This picture of en:Norman Cousins was taken from http://history.nasa.gov/EP-125/part2.htm And was probably created by NASA at the time of the panel it was taken from (1976). By See page for author, Public domain, via Wikimedia Commons.

It could for you to be interesting to read: Norman Cousins: A Pioneer of Track II Diplomacy.

Reverence for Life.

He was looking for a basic principle that would provide the basis of the needed renewal. That principle arose from a mystical experience. He recounts how he was going downriver to Ngomo, a missionary station with a small clinic. In those days there were steamboats on the Ogowé and seated on the deck, he had been trying to write all day. After a while, he stopped writing and only watched the equatorial forest as the boat moved slowly on. Then the words “reverence for life” came into his mind, and his reflections had found their core: life must be both affirmed and revered. Ethics, by its very nature, is linked to the affirmation of the good.

Schweitzer saw that he was:

“life which wants to live, surrounded by the life which wants to live. Being will-to-life, I feel the obligation to respect all will-to-life about me as equal to my own. The fundamental idea of good is thus that it consists in preserving life, in favoring it, in wanting to being it to its highest value, and evil consists in destroying life, doing it injury, hindering its development.”

Erfurt fur das Leben, – reverence for life – was the key concept for Schweitzer – all life longs for fullness and development as I do myself. However, the will to live is not static; there is an inner energy that pushes on to a higher state – a will to self-realization. Basically, this energy can be called spiritual. As Dr. Schweitzer wrote:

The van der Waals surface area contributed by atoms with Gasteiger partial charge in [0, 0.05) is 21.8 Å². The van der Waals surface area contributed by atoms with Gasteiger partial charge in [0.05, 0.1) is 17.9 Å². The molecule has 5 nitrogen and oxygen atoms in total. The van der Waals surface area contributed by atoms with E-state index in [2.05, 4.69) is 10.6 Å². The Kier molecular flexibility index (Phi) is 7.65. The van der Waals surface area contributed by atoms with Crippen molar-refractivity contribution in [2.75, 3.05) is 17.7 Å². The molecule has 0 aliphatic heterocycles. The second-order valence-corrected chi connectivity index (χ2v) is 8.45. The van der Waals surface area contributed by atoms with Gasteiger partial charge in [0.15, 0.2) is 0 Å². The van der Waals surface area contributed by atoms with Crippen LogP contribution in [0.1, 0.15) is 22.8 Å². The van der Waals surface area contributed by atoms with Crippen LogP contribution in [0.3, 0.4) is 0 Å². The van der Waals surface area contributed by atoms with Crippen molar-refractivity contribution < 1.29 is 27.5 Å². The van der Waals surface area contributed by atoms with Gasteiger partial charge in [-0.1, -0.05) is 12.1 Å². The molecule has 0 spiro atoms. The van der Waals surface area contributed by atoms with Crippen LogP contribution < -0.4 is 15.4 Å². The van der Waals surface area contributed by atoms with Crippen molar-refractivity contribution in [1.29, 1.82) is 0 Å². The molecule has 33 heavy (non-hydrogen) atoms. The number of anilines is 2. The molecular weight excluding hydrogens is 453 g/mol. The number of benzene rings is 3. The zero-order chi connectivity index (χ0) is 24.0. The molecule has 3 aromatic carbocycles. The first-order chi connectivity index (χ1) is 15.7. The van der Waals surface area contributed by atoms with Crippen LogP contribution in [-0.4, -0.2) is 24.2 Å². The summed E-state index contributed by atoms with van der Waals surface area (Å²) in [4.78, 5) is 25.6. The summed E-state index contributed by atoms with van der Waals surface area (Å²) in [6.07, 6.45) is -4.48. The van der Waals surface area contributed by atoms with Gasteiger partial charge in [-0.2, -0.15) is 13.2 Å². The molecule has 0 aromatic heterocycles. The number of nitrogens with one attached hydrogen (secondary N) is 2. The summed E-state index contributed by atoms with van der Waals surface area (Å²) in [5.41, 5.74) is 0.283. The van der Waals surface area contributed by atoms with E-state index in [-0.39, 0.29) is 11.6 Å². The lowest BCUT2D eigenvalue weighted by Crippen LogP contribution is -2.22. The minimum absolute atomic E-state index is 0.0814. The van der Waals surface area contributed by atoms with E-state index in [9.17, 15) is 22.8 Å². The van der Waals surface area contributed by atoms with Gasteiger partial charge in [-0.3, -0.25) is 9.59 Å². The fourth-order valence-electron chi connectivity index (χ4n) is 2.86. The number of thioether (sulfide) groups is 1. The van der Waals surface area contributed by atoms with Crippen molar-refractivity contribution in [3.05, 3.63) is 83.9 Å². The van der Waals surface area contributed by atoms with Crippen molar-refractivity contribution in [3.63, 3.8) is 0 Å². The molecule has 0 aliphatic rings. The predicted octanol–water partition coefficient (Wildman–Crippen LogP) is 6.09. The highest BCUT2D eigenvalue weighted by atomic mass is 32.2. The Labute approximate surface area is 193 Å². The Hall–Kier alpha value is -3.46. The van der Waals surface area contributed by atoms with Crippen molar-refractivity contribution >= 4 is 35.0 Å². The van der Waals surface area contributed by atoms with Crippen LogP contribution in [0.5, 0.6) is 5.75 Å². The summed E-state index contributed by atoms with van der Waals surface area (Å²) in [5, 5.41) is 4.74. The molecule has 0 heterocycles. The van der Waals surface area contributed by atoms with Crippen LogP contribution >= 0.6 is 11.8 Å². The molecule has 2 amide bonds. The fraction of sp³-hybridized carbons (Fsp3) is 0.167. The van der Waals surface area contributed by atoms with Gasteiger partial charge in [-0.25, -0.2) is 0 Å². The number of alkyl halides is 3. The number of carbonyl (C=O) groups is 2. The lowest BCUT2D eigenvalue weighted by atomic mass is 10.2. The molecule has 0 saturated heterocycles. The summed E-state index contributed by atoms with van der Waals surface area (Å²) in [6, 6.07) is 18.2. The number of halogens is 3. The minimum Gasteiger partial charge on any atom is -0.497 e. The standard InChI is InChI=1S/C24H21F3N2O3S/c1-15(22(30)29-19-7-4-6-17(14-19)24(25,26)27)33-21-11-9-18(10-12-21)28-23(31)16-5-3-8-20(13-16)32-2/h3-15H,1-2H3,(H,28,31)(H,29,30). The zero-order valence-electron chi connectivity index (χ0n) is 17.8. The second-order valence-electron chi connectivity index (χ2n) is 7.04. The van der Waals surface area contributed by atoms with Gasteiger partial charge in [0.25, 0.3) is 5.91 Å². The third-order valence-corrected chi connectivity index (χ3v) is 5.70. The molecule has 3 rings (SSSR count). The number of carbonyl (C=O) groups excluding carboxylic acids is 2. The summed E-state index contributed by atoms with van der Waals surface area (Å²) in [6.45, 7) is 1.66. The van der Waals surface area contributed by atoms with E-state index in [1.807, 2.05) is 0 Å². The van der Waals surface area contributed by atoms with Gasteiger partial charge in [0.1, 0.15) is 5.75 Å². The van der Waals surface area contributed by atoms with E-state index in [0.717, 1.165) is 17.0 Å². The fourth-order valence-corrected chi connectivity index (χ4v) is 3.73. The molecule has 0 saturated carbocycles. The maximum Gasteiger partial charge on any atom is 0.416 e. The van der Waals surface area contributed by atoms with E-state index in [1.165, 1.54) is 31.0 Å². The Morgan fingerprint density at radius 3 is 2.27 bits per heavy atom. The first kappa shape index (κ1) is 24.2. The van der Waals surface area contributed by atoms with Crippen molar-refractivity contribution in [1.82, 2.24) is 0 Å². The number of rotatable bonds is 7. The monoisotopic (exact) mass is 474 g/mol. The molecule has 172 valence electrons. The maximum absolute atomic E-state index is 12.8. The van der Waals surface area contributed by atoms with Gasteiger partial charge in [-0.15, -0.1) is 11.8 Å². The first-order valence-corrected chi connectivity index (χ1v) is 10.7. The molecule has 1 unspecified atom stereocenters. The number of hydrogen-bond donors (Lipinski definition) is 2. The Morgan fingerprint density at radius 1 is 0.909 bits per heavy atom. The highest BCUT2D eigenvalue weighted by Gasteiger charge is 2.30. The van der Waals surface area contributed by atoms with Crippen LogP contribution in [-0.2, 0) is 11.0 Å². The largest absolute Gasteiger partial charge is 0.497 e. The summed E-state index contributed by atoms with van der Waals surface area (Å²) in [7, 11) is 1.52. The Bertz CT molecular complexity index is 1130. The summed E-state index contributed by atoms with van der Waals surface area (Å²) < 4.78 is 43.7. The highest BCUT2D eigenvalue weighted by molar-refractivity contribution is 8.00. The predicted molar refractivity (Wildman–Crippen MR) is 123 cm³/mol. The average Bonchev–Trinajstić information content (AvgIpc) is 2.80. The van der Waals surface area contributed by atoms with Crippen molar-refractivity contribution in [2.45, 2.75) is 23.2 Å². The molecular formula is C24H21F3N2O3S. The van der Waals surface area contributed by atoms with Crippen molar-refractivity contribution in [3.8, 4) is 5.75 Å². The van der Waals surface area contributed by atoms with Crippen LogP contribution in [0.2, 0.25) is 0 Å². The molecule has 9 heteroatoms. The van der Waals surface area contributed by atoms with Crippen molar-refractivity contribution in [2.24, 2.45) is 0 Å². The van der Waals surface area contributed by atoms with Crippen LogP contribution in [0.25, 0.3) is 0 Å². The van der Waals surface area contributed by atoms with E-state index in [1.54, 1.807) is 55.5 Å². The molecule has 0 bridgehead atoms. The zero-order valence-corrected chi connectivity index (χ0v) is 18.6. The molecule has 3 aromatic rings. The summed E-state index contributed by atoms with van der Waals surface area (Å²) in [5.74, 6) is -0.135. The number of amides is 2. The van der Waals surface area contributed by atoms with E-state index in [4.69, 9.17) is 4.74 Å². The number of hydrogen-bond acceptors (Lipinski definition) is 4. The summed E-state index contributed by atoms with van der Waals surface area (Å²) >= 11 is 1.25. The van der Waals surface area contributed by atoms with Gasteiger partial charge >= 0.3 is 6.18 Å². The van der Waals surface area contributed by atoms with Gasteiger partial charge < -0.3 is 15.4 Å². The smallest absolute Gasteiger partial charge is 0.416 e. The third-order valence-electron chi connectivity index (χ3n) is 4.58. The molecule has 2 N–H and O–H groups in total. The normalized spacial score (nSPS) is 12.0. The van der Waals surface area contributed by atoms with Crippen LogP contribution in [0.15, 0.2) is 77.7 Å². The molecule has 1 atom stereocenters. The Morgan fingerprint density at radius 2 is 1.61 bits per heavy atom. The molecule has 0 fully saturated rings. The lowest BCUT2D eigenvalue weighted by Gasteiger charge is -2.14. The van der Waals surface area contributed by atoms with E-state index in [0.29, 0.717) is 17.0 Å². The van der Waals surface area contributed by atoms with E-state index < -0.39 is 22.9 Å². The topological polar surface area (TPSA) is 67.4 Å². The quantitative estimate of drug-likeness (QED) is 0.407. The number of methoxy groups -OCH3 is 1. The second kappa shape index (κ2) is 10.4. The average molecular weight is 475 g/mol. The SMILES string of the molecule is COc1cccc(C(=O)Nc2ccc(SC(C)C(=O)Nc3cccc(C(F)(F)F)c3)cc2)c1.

“One truth stands firm. All that happens in world history rests on something spiritual. If the spiritual is strong, it creates world history. If it is weak, it suffers world history.”

The use of Schweitzer’s principle of Reverence for Life can have a profound impact on how humans treat the environment. Reverence for Life rejects the notion that humans can use the environment for their own purposes without any consideration of its consequences for other living things. It accepts the view that there is a reciprocal relationship among living things. Each species is linked to many others.

Aldo Leopold in his early statement of a deep ecology ethic, A Sand County Almanac, makes the same point. “All ethics so far evolved rest on a single premise: that the individual is a member of a community of interdependent parts…The land ethic simply enlarges the boundaries of the community to include soil, water, plants, and animals, or collectively, the land.”

War and the potential of the use of nuclear weapons are the obvious opposite of reverence for life. Thus, in the mid-1950s, when the political focus was on the testing in the atmosphere of nuclear weapons, Schweitzer came out strongly for the abolition of nuclear tests. Some had warned him that such a position could decrease his support among those who admired his medical work in Africa; but who wanted to support continued nuclear tests.

However, for Schweitzer, an ethic that is not presented publicly is no ethic at all. His statements on the nuclear weapons issue are collected in his Peace or atomic war? (1958). The statements had an impact on many, touched by the ethical appeal when they had not been moved to action by political reasoning. These protests led to the 1963 Nuclear Test Ban Treaty which bans tests in the atmosphere – an important first step.

Aldo Leopold (left) and Olaus Muire sitting together outdoors, annual meeting of The Wilderness Society Council, Old Rag, Virginia, 1946. By Howard Zahniser, Public domain, via Wikimedia Commons.

Schweitzer was confident that an ethical impulse was in all people and would manifest itself if given the proper opportunity.

“Just as the rivers are much less numerous than underground streams, so the idealism that is visible is minor compared to what men and women carry in their hearts, unreleased or scarcely released. Mankind is waiting and longing for those who can accomplish the task of untying what is knotted and bringing the underground waters to the surface.”